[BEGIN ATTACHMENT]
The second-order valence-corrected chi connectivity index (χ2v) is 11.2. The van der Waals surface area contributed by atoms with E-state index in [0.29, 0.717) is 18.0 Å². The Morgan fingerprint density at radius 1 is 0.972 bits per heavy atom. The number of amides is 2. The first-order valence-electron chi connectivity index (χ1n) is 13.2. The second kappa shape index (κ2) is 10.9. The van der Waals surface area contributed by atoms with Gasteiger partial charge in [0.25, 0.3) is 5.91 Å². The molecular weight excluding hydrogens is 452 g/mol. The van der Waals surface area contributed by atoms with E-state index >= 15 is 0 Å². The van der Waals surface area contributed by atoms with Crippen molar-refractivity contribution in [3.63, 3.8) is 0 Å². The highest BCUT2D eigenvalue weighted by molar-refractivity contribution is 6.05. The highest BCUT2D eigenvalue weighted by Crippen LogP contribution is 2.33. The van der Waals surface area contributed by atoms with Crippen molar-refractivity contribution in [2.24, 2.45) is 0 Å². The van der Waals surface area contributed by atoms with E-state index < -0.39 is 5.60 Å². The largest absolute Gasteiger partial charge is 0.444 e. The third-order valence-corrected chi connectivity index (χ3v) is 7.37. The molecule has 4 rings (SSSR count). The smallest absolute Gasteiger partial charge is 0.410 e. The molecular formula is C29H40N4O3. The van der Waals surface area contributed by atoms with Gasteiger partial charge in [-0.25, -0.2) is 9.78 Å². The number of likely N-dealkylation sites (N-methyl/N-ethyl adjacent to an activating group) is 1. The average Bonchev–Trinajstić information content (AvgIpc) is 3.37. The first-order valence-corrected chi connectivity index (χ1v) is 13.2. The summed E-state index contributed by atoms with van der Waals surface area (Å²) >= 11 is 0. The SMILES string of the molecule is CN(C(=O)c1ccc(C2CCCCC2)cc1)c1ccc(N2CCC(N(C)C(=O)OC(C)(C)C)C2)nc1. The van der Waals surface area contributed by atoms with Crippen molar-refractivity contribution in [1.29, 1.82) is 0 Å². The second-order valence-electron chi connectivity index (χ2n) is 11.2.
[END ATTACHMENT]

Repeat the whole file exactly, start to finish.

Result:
The second-order valence-corrected chi connectivity index (χ2v) is 11.2. The van der Waals surface area contributed by atoms with E-state index in [0.29, 0.717) is 18.0 Å². The Morgan fingerprint density at radius 1 is 0.972 bits per heavy atom. The number of amides is 2. The first-order valence-electron chi connectivity index (χ1n) is 13.2. The second kappa shape index (κ2) is 10.9. The van der Waals surface area contributed by atoms with Gasteiger partial charge in [0.25, 0.3) is 5.91 Å². The molecular weight excluding hydrogens is 452 g/mol. The van der Waals surface area contributed by atoms with E-state index >= 15 is 0 Å². The van der Waals surface area contributed by atoms with Crippen molar-refractivity contribution in [3.63, 3.8) is 0 Å². The highest BCUT2D eigenvalue weighted by molar-refractivity contribution is 6.05. The highest BCUT2D eigenvalue weighted by Crippen LogP contribution is 2.33. The van der Waals surface area contributed by atoms with Crippen molar-refractivity contribution in [2.24, 2.45) is 0 Å². The van der Waals surface area contributed by atoms with E-state index < -0.39 is 5.60 Å². The largest absolute Gasteiger partial charge is 0.444 e. The third-order valence-corrected chi connectivity index (χ3v) is 7.37. The molecule has 4 rings (SSSR count). The smallest absolute Gasteiger partial charge is 0.410 e. The molecular formula is C29H40N4O3. The van der Waals surface area contributed by atoms with Gasteiger partial charge in [-0.25, -0.2) is 9.78 Å². The number of likely N-dealkylation sites (N-methyl/N-ethyl adjacent to an activating group) is 1. The average Bonchev–Trinajstić information content (AvgIpc) is 3.37. The first-order valence-corrected chi connectivity index (χ1v) is 13.2. The summed E-state index contributed by atoms with van der Waals surface area (Å²) >= 11 is 0. The SMILES string of the molecule is CN(C(=O)c1ccc(C2CCCCC2)cc1)c1ccc(N2CCC(N(C)C(=O)OC(C)(C)C)C2)nc1. The van der Waals surface area contributed by atoms with Crippen molar-refractivity contribution in [1.29, 1.82) is 0 Å². The second-order valence-electron chi connectivity index (χ2n) is 11.2.